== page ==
In neighborhoods across the North Side, movie houses act as economic magnets, drawing patrons not only to the theaters themselves, but to surrounding businesses: Bars, restaurants, grocery stores, clothing shops and book vendors. Ask the restaurant owners along Southport how they'd feel if the Music Box were to shut down. Ask the businesses surrounding the Logan how well they did when that theater closed down for renovations last year—and how happy they are now that it's open again. Ask the shop operators around Portage Park's own Patio, which reopened last year after closing in 2001, how much business has picked up in the last year. Ask the folks at the Daily Bar & Grill, Laurie's Planet of Sound and Essence of India how they'd feel if the four screens of the Davis suddenly went dark.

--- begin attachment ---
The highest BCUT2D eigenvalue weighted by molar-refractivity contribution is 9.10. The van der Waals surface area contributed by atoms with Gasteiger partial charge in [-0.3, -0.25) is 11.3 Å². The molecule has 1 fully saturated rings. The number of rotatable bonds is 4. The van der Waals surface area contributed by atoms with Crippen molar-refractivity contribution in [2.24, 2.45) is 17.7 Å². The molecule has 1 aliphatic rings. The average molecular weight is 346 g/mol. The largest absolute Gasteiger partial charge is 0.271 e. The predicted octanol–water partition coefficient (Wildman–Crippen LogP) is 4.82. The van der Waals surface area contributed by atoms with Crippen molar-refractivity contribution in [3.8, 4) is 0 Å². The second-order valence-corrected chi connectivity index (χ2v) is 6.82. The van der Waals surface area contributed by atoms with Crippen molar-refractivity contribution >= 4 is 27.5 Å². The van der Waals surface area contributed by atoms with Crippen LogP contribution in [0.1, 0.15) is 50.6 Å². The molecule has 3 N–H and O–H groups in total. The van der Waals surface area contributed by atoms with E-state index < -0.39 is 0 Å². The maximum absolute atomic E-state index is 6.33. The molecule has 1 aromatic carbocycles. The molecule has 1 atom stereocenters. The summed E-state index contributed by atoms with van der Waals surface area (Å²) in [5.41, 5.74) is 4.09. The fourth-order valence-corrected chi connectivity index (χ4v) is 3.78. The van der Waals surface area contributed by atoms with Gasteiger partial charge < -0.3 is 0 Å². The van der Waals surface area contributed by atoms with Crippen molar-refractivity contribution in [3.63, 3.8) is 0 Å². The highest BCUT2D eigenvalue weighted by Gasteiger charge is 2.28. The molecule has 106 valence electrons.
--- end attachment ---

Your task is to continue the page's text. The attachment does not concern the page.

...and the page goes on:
That last one isn't merely theoretical—it almost happened.

Just over a decade ago, the Davis was threatened with closure. The building's then-owner put it up for sale, and a developer wanted to buy the property, convert the apartments into condominiums and use the theater space for parking. The neighborhood spoke up loudly in opposition to this proposed zoning change—just as Portage Park is speaking up loudly now—and the developer, much to his credit, withdrew his bid for the building. Another buyer was found, and, all these years later, the Davis still thrills audiences with the latest Hollywood blockbusters while still drawing customers to many diverse businesses all over Lincoln Square.